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On (22/06/05 18:34), Paul Biggar didst pronounce:
> Debian x86_64 wasn't an official release, so I didn't think I could
> expect the full support that I thought I'd get with gentoo, and which
> I'm happy to say, I have gotten with gentoo. Some high points and
>Just to follow up on the Debian bits of this post. I've been using
debian-amd64 for almost a year now I'd say (can't remember exactly when
I bought the 64-bit stuff). It has followed testing the whole way
through, and any updates to testing were in the amd64 port at the same
time or very shortly after. The only main issue I have with it is OOo
hasn't been ported yet.
> - They treat amd64 as a first class architecture, unlike debian.
>Ya, it's not "official" yet, but it's very well supported.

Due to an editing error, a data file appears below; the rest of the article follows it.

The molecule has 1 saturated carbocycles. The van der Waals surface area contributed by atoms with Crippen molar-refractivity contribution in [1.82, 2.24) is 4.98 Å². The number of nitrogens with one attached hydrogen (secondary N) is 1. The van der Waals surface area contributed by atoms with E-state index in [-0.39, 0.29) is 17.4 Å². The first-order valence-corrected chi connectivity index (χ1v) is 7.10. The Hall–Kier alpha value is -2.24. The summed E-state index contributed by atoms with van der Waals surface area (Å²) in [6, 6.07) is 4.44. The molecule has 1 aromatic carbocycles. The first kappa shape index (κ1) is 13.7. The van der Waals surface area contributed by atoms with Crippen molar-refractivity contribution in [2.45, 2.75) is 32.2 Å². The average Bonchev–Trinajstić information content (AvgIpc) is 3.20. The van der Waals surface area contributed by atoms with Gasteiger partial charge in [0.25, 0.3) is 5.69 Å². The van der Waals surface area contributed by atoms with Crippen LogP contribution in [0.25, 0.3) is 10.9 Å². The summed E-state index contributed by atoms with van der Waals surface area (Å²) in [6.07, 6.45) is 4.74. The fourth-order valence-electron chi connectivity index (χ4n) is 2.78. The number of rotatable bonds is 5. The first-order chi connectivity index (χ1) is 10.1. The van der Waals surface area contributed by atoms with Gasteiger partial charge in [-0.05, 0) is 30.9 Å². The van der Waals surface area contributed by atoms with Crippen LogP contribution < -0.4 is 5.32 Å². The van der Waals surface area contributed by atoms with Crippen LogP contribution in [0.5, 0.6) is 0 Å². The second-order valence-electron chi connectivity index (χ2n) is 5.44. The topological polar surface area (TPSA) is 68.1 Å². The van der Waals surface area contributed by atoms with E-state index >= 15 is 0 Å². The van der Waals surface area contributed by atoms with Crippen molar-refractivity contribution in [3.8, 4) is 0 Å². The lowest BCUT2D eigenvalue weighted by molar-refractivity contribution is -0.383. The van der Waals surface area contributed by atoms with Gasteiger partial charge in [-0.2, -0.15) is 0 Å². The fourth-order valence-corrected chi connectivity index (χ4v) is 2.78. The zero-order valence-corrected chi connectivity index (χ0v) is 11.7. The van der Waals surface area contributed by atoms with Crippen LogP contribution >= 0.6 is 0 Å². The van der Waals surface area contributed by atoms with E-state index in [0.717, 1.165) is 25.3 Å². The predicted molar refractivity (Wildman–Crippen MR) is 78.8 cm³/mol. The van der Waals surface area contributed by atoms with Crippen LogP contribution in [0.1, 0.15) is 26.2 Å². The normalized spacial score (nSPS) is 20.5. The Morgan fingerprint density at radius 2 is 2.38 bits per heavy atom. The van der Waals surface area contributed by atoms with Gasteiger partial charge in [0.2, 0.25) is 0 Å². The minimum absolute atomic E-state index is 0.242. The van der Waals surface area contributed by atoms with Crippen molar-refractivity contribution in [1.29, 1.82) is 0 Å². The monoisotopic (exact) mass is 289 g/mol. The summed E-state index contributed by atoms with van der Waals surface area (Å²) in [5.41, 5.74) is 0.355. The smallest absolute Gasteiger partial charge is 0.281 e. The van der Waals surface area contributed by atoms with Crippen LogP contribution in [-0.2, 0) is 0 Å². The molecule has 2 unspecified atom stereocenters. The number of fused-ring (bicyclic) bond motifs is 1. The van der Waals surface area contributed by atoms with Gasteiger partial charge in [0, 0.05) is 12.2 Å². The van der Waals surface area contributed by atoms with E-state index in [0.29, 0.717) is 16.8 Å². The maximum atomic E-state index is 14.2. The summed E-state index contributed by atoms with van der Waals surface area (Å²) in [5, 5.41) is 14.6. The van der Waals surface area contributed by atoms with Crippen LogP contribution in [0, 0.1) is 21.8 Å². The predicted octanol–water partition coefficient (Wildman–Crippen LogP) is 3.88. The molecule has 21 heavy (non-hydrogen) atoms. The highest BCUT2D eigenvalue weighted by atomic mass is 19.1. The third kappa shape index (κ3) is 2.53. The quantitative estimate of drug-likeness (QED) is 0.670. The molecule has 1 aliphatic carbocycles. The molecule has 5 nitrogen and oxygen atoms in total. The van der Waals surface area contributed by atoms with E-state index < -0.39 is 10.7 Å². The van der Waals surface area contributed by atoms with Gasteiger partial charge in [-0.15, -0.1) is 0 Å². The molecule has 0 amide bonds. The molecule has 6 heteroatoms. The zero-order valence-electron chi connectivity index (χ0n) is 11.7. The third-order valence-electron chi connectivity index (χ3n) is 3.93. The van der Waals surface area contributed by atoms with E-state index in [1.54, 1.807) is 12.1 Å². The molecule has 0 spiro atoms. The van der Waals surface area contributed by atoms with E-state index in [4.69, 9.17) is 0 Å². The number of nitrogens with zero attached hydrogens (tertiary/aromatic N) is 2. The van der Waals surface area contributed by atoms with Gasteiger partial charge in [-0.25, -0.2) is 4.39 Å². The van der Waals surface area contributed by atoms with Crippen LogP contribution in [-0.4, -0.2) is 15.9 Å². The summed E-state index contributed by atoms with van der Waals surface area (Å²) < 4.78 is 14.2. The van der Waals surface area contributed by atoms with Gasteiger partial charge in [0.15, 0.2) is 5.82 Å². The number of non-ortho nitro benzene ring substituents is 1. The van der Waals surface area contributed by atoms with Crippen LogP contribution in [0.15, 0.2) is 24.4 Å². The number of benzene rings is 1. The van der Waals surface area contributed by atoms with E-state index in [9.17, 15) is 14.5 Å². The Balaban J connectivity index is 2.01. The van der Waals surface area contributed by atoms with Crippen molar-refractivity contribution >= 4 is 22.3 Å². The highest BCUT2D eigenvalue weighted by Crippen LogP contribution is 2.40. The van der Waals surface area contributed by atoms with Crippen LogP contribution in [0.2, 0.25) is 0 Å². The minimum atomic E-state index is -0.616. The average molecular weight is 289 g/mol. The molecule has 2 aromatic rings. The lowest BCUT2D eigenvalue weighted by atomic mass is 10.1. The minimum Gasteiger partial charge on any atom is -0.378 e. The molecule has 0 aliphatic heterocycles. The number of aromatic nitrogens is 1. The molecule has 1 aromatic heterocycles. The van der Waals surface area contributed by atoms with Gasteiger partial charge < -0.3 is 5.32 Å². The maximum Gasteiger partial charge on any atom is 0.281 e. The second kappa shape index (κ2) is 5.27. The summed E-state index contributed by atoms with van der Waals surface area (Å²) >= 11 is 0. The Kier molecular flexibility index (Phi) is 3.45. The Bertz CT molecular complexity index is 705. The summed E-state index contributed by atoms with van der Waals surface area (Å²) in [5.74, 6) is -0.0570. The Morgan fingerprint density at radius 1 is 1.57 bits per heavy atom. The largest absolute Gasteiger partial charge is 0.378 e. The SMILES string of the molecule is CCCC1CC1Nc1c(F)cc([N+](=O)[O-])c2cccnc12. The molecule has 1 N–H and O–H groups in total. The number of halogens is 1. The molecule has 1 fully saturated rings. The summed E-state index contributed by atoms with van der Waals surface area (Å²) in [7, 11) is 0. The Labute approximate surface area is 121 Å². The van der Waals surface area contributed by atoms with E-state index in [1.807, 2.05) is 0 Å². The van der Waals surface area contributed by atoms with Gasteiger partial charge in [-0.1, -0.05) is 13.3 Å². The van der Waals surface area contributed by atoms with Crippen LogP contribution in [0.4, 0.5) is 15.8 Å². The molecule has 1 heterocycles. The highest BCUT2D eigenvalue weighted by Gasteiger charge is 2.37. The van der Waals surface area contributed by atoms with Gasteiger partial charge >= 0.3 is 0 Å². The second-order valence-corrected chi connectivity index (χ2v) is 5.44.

> You can get around some of these problems by running a debian chroot.
> But that's twice the install, and you need to use debootstrap, which
> is also not trivial.
>The chroot is _very_ simple to install. Google will show up multiple
howto's on setting it up. I use a chroot for Firefox and flash, and it
works perfectly. I don't really keep it updated, since I only want it
for flash really. I will install OOo at some stage, but I've been
working fine without it so far, so haven't really come across an urgent
need for it.
> All in all, when debian etch comes out, and has full amd64 support, I
> will probably switch.
>I'd say try it now. It's very stable. The only problems I've come across
with the packages have been in both the supported testing and amd64
testing branches (and, even at that, they were miniscule and fixed
within a day). At one stage, the primary amd64 apt repository (alioth)
was unavailable for whatever reason, but I just switched to using a
mirror and all was fine again.
If you want any setup advice etc., I'll help out where I can (or, where
I can remember what I did!).
Chat ya later,
BOFH excuse #1: clock speed
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